ALMA sunspot observations have also resolved for the first time the penumbral structure in both bands. In Band 6 the penumbra was, on average, ≈ 1000 K hotter than the umbra with the larger difference between the inner and the outer parts of the penumbra (≈500 K) than between the outer penumbra and the surrounding plage (≈150 K). This result agrees with the presence of the superpenumbra (see, e.g. Giovanelli and Jones, 1982; Leka and Metcalf, 2003; Solanki, 2003), the idea that at chromospheric heights the sunspot’s magnetic field expands significantly beyond the photospheric boundary of the sunspot, so that there is essentially no difference in the appearance of the outer penumbra and the adjacent AR plage, which is dominated by sunspot magnetic fields. In Band 3 the penumbra shows up as a dark ring surrounding the umbra, with the inner part ≈100 K cooler than the outer part of the umbra and cooler than the QS. A clear brightness temperature gradient was found within the penumbra at both wavelengths (Figure 1) with brightness increasing from inside to outside by ≈ (400–500) K. In addition, the structure of the outer penumbra at both wavelengths was similar to that of the surrounding plage region.

The measured brightness temperatures for different parts of umbra and penumbra at the two ALMA wavelengths were compared with the expected mm brightness calculated from a number of selected sunspot models (Figures 3, 4). The models differ from each other, as well as from the reference QS model of Fontenla et al. (1993), in the location and extension of the temperature minimum region and in the height of the transition region. For improved wavelength coverage, the observed ALMA brightness in the two bands was supplemented with the earlier measurements at a number of other mm wavelengths.


FIGURE 3. Difference between the umbral brightness (in temperature units) and the QS brightness, plotted as a function of wavelength for the umbral models, including the models of Avrett (1981), of Maltby et al. (1986), of Severino et al. (1994), of Socas-Navarro (2007), of Fontenla et al. (2009), of Avrett et al. (2015), and of de la Cruz Rodríguez et al. (2016), marked as DLCR 2016. The individual models are identified by color as indicated in the figure. The solid black line is the reference QS atmosphere FALC. The colored filled circles and error bars indicate the umbral ALMA mean brightness values together with the rms values for the inner umbra (blue), outer umbra (red), and the whole umbra (green) at 1.3 and 3 mm. The figure also depicts the BIMA measurements obtained at 3.5 mm by Loukitcheva et al. (2014) at a resolution of 12″ (triangles), the measurements at 0.35, 0.85, and 1.2 mm (diamonds) made by Lindsey and Kopp (1995) at a resolution of 14″–17″; and brightness observations at 2.6 and 3.5 mm obtained from the Nobeyama 45 m telescope by Iwai and Shimojo (2015) at a resolution of 15″, and at 8.8 mm from the NoRH by Iwai et al. (2016) at a resolution of 5″–10″ (plus signs). From Loukitcheva et al. (2017). Reproduced by permission of the AAS.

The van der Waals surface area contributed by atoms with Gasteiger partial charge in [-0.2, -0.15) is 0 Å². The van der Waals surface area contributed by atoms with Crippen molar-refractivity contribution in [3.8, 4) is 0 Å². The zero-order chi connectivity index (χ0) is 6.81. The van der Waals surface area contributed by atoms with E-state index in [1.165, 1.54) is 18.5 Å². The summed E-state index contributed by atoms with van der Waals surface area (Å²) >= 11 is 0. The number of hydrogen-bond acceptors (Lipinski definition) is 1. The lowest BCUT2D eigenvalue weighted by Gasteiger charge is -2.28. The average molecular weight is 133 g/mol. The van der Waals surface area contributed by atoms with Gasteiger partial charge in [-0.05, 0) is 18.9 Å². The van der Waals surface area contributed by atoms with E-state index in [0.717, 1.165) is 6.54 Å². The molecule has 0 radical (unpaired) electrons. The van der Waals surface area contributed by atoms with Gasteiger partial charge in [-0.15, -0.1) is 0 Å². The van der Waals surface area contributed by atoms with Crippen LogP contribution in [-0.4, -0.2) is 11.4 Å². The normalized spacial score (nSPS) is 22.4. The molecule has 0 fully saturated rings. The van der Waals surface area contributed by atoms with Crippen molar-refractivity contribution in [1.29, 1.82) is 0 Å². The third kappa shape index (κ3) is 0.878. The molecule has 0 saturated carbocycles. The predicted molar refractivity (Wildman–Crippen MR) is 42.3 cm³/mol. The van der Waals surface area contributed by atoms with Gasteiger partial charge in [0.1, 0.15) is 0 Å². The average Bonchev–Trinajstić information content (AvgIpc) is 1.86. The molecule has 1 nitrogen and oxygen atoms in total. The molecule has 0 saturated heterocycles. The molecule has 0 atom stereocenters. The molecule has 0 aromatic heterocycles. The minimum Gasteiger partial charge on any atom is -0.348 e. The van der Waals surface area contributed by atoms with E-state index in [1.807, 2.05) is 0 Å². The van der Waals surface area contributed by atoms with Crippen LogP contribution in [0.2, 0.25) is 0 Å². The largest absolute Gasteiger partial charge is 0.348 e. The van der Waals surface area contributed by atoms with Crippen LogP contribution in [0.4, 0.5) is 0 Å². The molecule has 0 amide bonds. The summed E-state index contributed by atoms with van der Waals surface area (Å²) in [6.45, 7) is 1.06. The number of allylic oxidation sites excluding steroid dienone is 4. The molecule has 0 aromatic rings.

FIGURE 4. Same as in Figure 3 for the penumbral models of Yun et al. (1984) (1984; green), Ding and Fang (1989) (1989; blue), Fontenla et al. (2009) model R (red), and Socas-Navarro (2007) model D (violet). The colored filled circles and error bars indicate the observational penumbral mean values with the rms values for the inner penumbra (blue), the outer penumbra (red), and the whole penumbra (green) at 1.3 and 3 mm. The diamonds indicate the brightness measurements at 0.35, 0.85, and 1.2 mm from Lindsey & Kopp (1995). From Loukitcheva et al. (2017). Reproduced by permission of the AAS.

None of the analyzed umbral models provided an outstanding fit to the observations. However, the umbral model of (Severino et al., 1994) showed the best agreement for the ALMA observations of the inner umbrae in both bands among the models considered in this work. It also provided the best fit to the sunspot data from the earlier works (Figure 3). The authors concluded that the chromospheric temperature gradient in the model resembles the actual temperature gradient in the umbral chromosphere. According to this model, the bulk of the emission in Bands 6 and 3 comes from the heights of 1100 km and 1500 km in the umbral chromosphere, respectively, while the QS emission, estimated from the FALC model, is formed ≈500 km higher at both wavelengths. This model is consistent with that derived by de Oliveira e Silva et al. (2022) (2022, see Section 3.1) using a data-constrained model based on three different millimeter wavelengths and extrapolated chromospheric magnetic fields. One notable difference is that their model does not reach the same low temperatures in the sunspot umbra (Tmin of 4900 vs. 2900 K). Further work by Bogod et al. (2019) combined the ALMA sunspot observations with data from RATAN-600 in the frequency range 3–17 GHz and showed that the crucial wavelengths for capturing the transition region temperature rise lie between 3 and 18 mm.